One of the first problems associated with early marriage was the negative health consequences for the girl who was married. The human body matures sexually much before it matures physically, and thus many girls died when giving birth, as their bodies are not yet mature enough to bear children, even though they are ready to have sex and conceive children. Many more suffered some form or other of childbirth associated morbidity. When I started dabbling in demography in the 1990s the demographic argument was against early marriage and early child bearing. On the one hand there was concern for maternal mortality and morbidity but on the other had there was great concern for early and repeated reproduction contributing to overpopulation. Clearly the concern for individual good was tinged with a larger social concern as well. Somehow a figure of 18 years was considered appropriate for female and keeping in mind the patriarchal construct of the husband being superior to the wife 21 was considered appropriate for the male.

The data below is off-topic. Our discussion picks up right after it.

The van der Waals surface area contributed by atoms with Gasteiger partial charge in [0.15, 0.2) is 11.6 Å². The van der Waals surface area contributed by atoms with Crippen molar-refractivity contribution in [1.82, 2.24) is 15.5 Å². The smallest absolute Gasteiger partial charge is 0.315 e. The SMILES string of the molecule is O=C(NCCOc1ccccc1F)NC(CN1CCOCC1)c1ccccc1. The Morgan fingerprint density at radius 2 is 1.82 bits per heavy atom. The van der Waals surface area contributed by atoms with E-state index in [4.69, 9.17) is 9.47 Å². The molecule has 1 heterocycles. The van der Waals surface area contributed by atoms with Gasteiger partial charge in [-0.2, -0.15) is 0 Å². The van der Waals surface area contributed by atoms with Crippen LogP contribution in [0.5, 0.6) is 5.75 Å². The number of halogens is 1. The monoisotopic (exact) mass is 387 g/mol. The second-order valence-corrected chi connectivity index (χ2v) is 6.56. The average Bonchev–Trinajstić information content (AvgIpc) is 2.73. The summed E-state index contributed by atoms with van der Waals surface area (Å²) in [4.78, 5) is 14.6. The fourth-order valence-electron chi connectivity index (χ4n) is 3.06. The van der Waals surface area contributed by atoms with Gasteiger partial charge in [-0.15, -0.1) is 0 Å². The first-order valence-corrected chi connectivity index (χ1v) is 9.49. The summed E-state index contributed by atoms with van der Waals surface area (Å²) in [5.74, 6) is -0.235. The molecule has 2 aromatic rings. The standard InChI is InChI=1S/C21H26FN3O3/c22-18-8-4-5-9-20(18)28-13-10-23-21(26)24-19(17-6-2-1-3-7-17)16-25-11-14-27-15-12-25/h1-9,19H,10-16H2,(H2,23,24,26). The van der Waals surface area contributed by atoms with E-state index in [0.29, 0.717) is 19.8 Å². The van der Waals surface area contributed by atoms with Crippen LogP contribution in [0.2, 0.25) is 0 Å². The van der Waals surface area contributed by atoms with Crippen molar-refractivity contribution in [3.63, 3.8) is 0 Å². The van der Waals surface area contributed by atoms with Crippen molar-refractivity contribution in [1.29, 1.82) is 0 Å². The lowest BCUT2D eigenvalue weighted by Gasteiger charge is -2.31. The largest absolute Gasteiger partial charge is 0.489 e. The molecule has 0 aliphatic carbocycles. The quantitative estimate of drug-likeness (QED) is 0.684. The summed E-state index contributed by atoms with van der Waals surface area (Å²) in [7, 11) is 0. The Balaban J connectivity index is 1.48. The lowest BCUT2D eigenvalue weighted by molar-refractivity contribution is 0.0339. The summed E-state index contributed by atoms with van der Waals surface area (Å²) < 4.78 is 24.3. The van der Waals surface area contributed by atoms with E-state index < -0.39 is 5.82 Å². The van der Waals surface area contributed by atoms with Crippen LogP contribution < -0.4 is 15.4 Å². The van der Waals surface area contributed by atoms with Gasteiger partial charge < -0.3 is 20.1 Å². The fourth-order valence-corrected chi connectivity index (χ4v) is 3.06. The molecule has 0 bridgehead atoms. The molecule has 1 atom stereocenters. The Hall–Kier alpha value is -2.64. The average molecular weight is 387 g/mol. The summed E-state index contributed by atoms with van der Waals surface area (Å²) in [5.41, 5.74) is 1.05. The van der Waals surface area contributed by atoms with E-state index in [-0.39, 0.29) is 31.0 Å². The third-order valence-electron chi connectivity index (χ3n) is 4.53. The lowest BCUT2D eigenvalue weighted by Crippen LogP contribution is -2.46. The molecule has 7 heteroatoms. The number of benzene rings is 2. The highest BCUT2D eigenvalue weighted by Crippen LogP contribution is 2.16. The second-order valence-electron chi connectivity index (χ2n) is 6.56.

I find these figures arbitrary because the age at marriage seems to vary across the world. In many countries in Europe and many states in the US who are often seen as the standards of modernism the marriage is possible at 16 years. In neighbouring Nepal the legal age at marriage for women and men is 20 even though a large number of girls are married off earlier! So what would be the ‘scientific’ approach to defining this age? There is a global consensus that childhood ceases at 18 and adulthood starts thereafter. The child rights issue is sorted out once the age of 18 is obtained, but is that sufficient reason. But then why raise the male age to 21years, if not for any other reason other than a desire to appear ‘proper’ in patriarchal terms. Why is 21 years not appropriate for women? Is it only related to the fact that the female skeletal development is complete by that time and the pelvic girdle is now fit to hold a baby and deliver it safely? But then shouldn’t the age of marriage be 17, so that the baby is born at 18? Now if this seems too mechanical and deterministic, my purpose is satisfied. In India and elsewhere everyone seems to be rush to set a minimum age bar with little concern whether the social conditions allow the girls they are so concerned about to exercise any form of choice or consent in the matter.